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Thread: WHAT is the perfect bullet wt. for a .223 with a 1 in 9 twist.

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    Default WHAT is the perfect bullet wt. for a .223 with a 1 in 9 twist.

    AR-15 with a barrel has 1 n 9 rate of twist, what is the perfect (Range) bullet weight...? Will it stabilize a 77 Gr. bullet........?

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    In my experience, 1 in 9 is generally good for up to about a 69 grain bullet. More or less 55-69 stabilize alright. For a 77 grain bullet, I think the preference is 1 in 7 or at least 1 in 8.
    NRA Life Member, Prior F-16 crew chief.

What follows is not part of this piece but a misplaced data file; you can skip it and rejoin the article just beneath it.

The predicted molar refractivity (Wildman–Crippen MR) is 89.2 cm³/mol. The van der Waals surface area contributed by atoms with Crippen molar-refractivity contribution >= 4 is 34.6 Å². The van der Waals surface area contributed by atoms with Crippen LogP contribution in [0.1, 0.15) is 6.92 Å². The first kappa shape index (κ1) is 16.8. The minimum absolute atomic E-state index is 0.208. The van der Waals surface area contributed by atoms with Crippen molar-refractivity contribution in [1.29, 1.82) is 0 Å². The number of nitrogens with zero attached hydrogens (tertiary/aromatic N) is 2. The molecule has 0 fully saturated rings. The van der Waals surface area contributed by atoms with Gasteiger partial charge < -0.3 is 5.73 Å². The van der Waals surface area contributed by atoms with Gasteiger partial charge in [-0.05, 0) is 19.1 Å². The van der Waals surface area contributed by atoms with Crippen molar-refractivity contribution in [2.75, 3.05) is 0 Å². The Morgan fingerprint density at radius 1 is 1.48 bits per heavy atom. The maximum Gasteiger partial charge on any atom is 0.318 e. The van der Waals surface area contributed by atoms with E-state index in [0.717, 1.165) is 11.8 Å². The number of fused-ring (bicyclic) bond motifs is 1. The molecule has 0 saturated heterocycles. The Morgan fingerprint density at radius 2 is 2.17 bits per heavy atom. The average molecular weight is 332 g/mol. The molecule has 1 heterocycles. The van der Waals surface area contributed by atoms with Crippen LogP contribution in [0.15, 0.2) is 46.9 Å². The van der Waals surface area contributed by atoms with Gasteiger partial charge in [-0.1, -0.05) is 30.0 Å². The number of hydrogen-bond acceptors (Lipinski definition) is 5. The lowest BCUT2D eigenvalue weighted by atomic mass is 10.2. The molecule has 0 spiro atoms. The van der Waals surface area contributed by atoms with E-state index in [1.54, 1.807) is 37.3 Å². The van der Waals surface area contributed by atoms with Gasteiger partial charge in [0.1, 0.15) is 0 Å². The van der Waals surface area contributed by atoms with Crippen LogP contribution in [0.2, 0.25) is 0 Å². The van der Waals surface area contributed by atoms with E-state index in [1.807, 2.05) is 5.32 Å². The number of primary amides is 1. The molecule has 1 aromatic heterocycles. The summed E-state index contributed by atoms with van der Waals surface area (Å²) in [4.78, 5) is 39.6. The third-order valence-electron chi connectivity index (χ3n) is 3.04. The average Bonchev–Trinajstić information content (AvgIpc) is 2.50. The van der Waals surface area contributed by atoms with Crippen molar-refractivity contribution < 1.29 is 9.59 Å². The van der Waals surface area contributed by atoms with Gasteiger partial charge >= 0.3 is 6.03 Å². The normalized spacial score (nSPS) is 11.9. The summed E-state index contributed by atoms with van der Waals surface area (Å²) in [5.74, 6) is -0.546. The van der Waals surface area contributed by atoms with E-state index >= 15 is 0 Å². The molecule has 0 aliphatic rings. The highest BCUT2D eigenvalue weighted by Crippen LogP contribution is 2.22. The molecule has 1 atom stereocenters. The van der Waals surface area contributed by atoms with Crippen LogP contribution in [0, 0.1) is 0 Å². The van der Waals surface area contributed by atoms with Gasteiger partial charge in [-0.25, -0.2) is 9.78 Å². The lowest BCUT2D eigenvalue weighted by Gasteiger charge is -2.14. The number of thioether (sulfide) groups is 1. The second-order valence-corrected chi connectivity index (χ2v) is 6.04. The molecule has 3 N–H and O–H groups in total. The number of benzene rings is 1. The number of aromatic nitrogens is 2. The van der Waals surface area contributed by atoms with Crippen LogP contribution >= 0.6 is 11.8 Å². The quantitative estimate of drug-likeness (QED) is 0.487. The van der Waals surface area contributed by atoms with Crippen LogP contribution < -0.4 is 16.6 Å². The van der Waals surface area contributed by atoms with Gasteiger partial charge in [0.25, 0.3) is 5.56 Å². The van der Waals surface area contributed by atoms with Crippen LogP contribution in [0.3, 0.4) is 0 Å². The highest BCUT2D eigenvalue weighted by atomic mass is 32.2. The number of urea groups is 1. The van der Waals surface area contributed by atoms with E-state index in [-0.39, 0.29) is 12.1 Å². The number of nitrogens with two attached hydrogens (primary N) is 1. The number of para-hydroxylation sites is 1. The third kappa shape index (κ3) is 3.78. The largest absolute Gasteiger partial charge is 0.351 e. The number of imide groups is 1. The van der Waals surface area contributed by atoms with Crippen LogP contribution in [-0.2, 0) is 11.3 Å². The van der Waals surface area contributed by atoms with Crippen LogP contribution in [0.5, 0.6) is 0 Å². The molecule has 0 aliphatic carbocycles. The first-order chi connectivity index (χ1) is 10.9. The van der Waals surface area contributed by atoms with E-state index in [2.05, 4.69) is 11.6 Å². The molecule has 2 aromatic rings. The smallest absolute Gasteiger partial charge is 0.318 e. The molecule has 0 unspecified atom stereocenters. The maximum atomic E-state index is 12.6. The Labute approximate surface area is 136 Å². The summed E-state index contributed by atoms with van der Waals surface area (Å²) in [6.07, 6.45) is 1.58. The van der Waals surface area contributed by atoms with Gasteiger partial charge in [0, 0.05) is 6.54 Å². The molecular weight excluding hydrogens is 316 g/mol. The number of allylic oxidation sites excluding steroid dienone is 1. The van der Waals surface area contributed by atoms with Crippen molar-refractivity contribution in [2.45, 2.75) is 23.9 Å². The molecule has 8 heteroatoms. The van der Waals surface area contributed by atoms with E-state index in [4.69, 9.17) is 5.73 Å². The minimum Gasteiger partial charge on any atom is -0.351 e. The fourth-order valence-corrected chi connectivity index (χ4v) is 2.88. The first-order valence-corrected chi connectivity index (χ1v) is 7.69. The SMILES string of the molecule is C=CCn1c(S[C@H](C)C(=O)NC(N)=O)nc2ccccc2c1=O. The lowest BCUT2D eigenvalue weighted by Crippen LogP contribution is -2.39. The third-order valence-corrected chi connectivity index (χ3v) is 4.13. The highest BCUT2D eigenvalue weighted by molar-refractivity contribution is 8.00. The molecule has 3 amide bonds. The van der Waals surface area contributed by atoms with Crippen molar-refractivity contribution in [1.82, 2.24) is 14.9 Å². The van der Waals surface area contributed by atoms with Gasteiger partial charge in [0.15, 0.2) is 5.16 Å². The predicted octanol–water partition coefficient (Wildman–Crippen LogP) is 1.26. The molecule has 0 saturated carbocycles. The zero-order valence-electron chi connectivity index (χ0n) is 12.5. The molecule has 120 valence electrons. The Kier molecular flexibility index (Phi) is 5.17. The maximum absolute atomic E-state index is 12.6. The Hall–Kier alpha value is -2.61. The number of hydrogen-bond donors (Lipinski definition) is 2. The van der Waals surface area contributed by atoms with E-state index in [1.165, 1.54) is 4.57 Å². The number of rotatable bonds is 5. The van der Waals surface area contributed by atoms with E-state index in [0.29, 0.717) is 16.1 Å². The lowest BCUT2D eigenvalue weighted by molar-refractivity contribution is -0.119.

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    The length of a projectile has more effect on how it stabilizes in flight than the weight. Obviously, the heavier a bullet is, the longer it is likely to be. Some exceptions occur: Varmint Grenades, and MPG's are long for their weight because they contain no lead, just a compressed, powdered metal core. My AR has a 1:9 twist and likes 55 grain bergers, 50 grain Varmint Grenades and other 45-55 grain bullets. It shoots sub MOA with the Bergers. I cannot get the 55 grain MPG's to shoot well. I think it is because they are very, very long for a 55 grain bullet. Try 23-25 grains of 2230 with a regular 55 grain FMJ. Once you find the load your gun likes, you'll be surprised how well it shoots with cheap bullets. I buy the Remington FMJ's for $10/100.